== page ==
Like other foam roller exercises, there are a few variations for foam rolling your quads. The most basic goes like this. Set your roller on the ground, and lay face down on top of it, with the roller located perpendicular to, and underneath, your quads. Bend your arms, and place your weight onto your forearms. It should look like you’re doing a plank, with the weight distributed between your forearms and the foam roller under your quads. For the two-leg variation, just simply start rolling back and forth, so that the roller goes from your pelvis to just above your knee. If you want to really focus on each quad, you can lift one leg at a time from the roller. Here’s a quick video showing the proper technique.
Upper back issues are common in a massive number of people around the world, and especially those who are sedentary or have to sit for extended periods of time. Foam rolling your back is one of the easiest foam roller exercises, and one of the most intuitive. To begin, place the foam roller on the ground and lie down on top of it, with the roller underneath your shoulder blades. Bend your legs 90 degrees, keeping your feet on the ground. Place your hands behind your head, then lift with your feet so that your weight is supported by your feet and the roller. Keeping your back straight, and core tight, slowly roll up and down on the foam roller. Don’t let the roller go past your shoulders, to avoid putting too much pressure on your neck. An excellent demonstration can be seen below.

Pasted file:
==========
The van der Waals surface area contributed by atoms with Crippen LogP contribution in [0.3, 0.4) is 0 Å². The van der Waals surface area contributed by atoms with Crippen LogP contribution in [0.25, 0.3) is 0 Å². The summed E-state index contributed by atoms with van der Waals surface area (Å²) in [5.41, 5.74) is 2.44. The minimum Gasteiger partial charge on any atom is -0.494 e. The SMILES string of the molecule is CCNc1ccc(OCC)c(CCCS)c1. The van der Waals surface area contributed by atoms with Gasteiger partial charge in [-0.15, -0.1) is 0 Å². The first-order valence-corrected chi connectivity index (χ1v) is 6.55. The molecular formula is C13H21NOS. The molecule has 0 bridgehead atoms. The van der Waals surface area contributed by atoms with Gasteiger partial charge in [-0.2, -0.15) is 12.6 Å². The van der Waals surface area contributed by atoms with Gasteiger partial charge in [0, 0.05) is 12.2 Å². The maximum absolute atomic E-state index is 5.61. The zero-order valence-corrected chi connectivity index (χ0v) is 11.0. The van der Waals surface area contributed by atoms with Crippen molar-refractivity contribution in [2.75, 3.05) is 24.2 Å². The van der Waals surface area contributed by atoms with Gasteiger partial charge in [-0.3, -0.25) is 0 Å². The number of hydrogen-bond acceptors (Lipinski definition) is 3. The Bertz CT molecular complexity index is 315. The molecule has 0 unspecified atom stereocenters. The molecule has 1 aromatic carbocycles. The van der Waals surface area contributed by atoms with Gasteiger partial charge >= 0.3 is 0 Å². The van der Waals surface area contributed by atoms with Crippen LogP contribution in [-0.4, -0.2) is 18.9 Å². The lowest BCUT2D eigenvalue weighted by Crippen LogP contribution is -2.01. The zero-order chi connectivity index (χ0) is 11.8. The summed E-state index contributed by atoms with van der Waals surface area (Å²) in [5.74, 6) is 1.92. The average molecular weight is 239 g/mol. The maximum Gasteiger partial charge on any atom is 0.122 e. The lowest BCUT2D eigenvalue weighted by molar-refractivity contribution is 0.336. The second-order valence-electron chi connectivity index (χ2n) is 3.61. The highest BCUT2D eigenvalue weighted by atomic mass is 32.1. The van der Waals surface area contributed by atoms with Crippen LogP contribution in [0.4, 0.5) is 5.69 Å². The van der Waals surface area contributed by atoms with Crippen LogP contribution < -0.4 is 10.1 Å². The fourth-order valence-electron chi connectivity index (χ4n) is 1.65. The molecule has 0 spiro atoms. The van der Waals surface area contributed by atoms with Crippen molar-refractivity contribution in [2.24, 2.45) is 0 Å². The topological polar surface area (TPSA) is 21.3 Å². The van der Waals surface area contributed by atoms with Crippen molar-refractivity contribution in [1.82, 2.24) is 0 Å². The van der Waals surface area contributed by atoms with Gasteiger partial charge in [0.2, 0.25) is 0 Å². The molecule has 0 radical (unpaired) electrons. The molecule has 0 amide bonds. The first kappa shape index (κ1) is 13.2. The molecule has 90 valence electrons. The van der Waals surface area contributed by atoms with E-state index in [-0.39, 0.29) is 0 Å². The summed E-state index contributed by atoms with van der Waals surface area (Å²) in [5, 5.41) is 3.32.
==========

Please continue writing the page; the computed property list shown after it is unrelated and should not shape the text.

The latissimus dorsi muscle, or the lats for short, is a large triangle shaped muscle in your back. The lats are what allow us to do pullups, and also swim. Even if you don’t do those two activities though, you might notice that you have tight lats. For example, when reaching into tall cupboards or loading your suitcase into the overhead compartment before a flight. If you think your lats are tight, there are some foam roller exercises that might help alleviate some of that tightness.
To foam roll your lats, you’re going to lie on your side, with the foam roller under your armpit. The bottom arm should be extended out, forming a line with the rest of your body. Now, start rolling your lats very slightly. This is a small motion, don’t let the roller go too far down your side. The video below gives some excellent notes on form for this exercise.
Don’t Foam Roll Your IT Band. Do This Instead.
Read More >>
Have you ever foam rolled your IT band to relieve knee pain, hip pain or general discomfort in your upper leg? If so, you’re not alone. Foam rolling the IT band is one of the most frequently recommended techniques to improve recovery and alleviate pain in the upper thigh.
However, if you look closely at the anatomy of the IT band, you will realize that rolling it may actually make your problem worse.
Here’s everything you need to know about the potential issues with foam rolling your IT band, and what to do instead.
What is the IT Band?
The IT Band, or iliotibial band, is a thick tendon that runs along the outside of the thigh from the hip to the knee. Your glutes and TFL connect to the IT Band, and together help to move the hip and stabilize the knee.
The most common injury to the IT band is known as IT band syndrome, which is inflammation that results in minor to severe knee or thigh pain. IT band syndrome is typically caused by overuse from running, cycling or other repetitive activities; however, squatting with poor form can also be a culprit.